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Exiled lawmakers to debate Dalai Lama's devolution plan

By Harmeet Shah Singh, CNN
The Dalai Lama speaks during a students' gathering at Mumbai University in Mumbai on February 18, 2011.
The Dalai Lama speaks during a students' gathering at Mumbai University in Mumbai on February 18, 2011.
  • Parliament will consider Dalai Lama's plan to shed his political role
  • The lawmakers can accept, reject, or amend the proposal
  • The speaker of the lawmakers-in-exile says it will be difficult to accept the plan as written

New Delhi, India (CNN) -- Exiled Tibetan lawmakers are set to hold a historic debate on the Dalai Lama's offer to shed his political role, the speaker of their parliament said Monday.

The statement came after the speaker read to the legislators the spiritual leader's proposals to accord greater powers to their elected representatives.

"The essence of a democratic system is, in short, the assumption of political responsibility by elected leaders for the popular good. In order for our process of democratization to be complete, the time has come for me to devolve my formal authority to such an elected leadership," the Dalai Lama said in his message to Tibet's parliament-in-exile, which is meeting at Dharamsala, India.

"The general lack of experience and political maturity in our democratic institutions has prevented us from doing this earlier," he added.

Dalai Lama to retire
  • Dalai Lama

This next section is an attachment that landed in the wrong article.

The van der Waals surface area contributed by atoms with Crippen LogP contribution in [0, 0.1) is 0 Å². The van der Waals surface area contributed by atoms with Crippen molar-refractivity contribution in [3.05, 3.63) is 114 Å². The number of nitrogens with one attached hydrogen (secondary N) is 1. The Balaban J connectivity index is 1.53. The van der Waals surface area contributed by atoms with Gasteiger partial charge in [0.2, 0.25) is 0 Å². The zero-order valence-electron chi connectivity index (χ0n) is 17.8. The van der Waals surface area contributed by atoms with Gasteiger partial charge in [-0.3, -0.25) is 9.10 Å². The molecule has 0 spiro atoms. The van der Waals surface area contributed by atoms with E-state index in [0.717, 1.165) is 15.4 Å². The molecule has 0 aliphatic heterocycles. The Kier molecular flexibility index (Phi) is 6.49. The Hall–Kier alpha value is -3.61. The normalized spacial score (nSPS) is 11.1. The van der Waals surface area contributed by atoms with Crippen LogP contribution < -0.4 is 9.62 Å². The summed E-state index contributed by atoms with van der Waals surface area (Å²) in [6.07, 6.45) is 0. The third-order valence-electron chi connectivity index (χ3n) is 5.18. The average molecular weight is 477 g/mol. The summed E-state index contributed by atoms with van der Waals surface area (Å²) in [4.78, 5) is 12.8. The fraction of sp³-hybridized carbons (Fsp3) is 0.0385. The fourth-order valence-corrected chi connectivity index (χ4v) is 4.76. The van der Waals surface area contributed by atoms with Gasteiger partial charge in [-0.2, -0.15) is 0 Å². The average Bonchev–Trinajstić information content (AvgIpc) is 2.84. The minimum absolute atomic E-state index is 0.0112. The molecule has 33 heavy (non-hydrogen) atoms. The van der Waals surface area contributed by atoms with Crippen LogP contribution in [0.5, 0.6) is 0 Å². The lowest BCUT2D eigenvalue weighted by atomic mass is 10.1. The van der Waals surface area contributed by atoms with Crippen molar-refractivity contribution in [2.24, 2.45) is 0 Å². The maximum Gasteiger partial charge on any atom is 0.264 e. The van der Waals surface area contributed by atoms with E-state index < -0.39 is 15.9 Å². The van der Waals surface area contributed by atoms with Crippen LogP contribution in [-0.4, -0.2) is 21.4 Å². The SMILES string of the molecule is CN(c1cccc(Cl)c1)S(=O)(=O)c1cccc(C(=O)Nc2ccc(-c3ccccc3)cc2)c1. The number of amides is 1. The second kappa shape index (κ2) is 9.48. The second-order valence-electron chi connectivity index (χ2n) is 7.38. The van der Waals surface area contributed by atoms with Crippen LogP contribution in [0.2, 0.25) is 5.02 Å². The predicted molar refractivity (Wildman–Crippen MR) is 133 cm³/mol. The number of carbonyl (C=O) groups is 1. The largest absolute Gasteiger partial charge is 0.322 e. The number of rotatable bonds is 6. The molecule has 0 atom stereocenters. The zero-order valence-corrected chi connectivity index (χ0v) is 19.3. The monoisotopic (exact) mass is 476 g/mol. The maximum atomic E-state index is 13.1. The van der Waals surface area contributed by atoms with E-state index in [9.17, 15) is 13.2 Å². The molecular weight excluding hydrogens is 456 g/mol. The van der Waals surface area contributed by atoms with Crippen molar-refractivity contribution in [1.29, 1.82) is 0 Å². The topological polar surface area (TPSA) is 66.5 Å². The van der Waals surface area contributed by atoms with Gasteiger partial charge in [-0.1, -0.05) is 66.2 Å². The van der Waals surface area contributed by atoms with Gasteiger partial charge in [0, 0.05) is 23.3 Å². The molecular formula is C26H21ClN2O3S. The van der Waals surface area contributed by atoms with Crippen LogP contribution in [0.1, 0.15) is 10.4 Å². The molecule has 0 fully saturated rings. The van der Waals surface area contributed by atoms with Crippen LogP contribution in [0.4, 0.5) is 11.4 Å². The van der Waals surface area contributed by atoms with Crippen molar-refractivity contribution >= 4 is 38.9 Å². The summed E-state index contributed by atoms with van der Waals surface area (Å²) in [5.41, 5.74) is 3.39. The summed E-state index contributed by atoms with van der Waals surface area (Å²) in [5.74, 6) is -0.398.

• Tibet
  • China

Penpa Tsering, the speaker of the exile unicameral chamber, told CNN that its lawmakers would now debate the Dalai Lama's motion. "We should get a sense of the house by tomorrow (Tuesday) afternoon," he said.

The assembly, he explained, will primarily have three options -- accept all his proposals, reject them completely or recommend what he called a middle course by giving more executive powers to the elected leadership of Tibet exiles.

In case the lawmakers agree to the Dalai Lama's proposals in totality, they will be required to set up a special drafting committee to amend their present constitution or the charter, he said. The whole process then may take months, possibly beyond the next session slated for June, Tsering added.

"But to me, the first option (of accepting all his proposals) seems difficult," the speaker cautioned. "This will have many ramifications, including those related to the Dalai Lama-led dialogue with China." According to Tsering, the Dalai Lama could be requested to retain political leadership of the community while devolving his ceremonial powers into elected representatives as a middle ground.

In his message, the Tibetan community's global figurehead cited democracy as a key means to the success of his movement. "No system of governance can ensure stability and progress if it depends solely on one person without the support and participation of the people in the political process. One man rule is both anachronistic and undesirable.

"We have made great efforts to strengthen our democratic institutions to serve the long-term interests of the six million Tibetans, not out of a wish to copy others, but because democracy is the most representative system of governance," he wrote.

The final vote for a new prime minister of his government-in-exile is due on March 20.

The Dalai Lama fled China 52 years ago on March 10, 1959, after a failed uprising. The exile group is headquartered in Dharamsala.

He told CNN in October that he would like to retire at some point. "I'm also a human being. ... Retirement is also my right," he said while on a speaking tour of North America. Without saying exactly when, he said, "Sooner or later, I have to go. I'm over 75, so next 10 years, next 20 years, one day I will go."